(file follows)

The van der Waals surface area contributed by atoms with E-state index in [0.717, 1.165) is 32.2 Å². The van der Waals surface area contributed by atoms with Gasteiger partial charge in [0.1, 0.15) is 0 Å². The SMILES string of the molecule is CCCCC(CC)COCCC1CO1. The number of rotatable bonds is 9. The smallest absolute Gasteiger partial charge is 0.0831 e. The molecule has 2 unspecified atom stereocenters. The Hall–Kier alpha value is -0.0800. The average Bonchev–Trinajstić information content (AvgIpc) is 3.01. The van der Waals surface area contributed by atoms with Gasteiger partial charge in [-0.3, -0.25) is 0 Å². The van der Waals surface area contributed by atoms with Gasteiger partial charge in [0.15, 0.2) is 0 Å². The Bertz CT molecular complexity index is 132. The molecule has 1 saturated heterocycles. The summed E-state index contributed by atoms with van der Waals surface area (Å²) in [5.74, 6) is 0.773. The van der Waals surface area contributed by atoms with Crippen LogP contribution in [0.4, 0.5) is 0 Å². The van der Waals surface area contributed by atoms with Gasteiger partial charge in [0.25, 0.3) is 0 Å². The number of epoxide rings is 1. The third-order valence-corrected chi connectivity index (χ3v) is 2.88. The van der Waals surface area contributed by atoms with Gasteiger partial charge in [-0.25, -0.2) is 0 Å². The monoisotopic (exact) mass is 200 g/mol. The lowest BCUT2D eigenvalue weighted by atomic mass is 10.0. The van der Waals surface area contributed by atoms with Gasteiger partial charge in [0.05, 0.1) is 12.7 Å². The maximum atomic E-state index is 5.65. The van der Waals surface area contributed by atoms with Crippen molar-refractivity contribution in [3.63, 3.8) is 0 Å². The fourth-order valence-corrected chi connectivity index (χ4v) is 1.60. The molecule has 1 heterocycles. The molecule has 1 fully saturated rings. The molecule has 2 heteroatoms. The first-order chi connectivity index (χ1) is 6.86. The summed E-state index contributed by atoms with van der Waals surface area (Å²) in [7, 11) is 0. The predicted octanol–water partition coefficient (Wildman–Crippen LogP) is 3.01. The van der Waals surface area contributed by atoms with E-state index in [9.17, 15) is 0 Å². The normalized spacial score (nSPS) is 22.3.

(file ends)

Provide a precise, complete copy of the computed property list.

The van der Waals surface area contributed by atoms with E-state index in [0.717, 1.165) is 32.2 Å². The van der Waals surface area contributed by atoms with Gasteiger partial charge in [0.1, 0.15) is 0 Å². The SMILES string of the molecule is CCCCC(CC)COCCC1CO1. The number of rotatable bonds is 9. The smallest absolute Gasteiger partial charge is 0.0831 e. The molecule has 2 unspecified atom stereocenters. The Hall–Kier alpha value is -0.0800. The average Bonchev–Trinajstić information content (AvgIpc) is 3.01. The van der Waals surface area contributed by atoms with Gasteiger partial charge in [-0.3, -0.25) is 0 Å². The van der Waals surface area contributed by atoms with Gasteiger partial charge in [0.15, 0.2) is 0 Å². The Bertz CT molecular complexity index is 132. The molecule has 1 saturated heterocycles. The summed E-state index contributed by atoms with van der Waals surface area (Å²) in [5.74, 6) is 0.773. The van der Waals surface area contributed by atoms with Crippen LogP contribution in [0.4, 0.5) is 0 Å². The van der Waals surface area contributed by atoms with Gasteiger partial charge in [0.25, 0.3) is 0 Å². The number of epoxide rings is 1. The third-order valence-corrected chi connectivity index (χ3v) is 2.88. The van der Waals surface area contributed by atoms with Gasteiger partial charge in [-0.25, -0.2) is 0 Å². The monoisotopic (exact) mass is 200 g/mol. The lowest BCUT2D eigenvalue weighted by atomic mass is 10.0. The van der Waals surface area contributed by atoms with Gasteiger partial charge in [0.05, 0.1) is 12.7 Å². The maximum atomic E-state index is 5.65. The van der Waals surface area contributed by atoms with Crippen molar-refractivity contribution in [3.63, 3.8) is 0 Å². The fourth-order valence-corrected chi connectivity index (χ4v) is 1.60. The molecule has 1 heterocycles. The molecule has 1 fully saturated rings. The molecule has 2 heteroatoms. The first-order chi connectivity index (χ1) is 6.86. The summed E-state index contributed by atoms with van der Waals surface area (Å²) in [7, 11) is 0. The predicted octanol–water partition coefficient (Wildman–Crippen LogP) is 3.01. The van der Waals surface area contributed by atoms with E-state index in [9.17, 15) is 0 Å². The normalized spacial score (nSPS) is 22.3.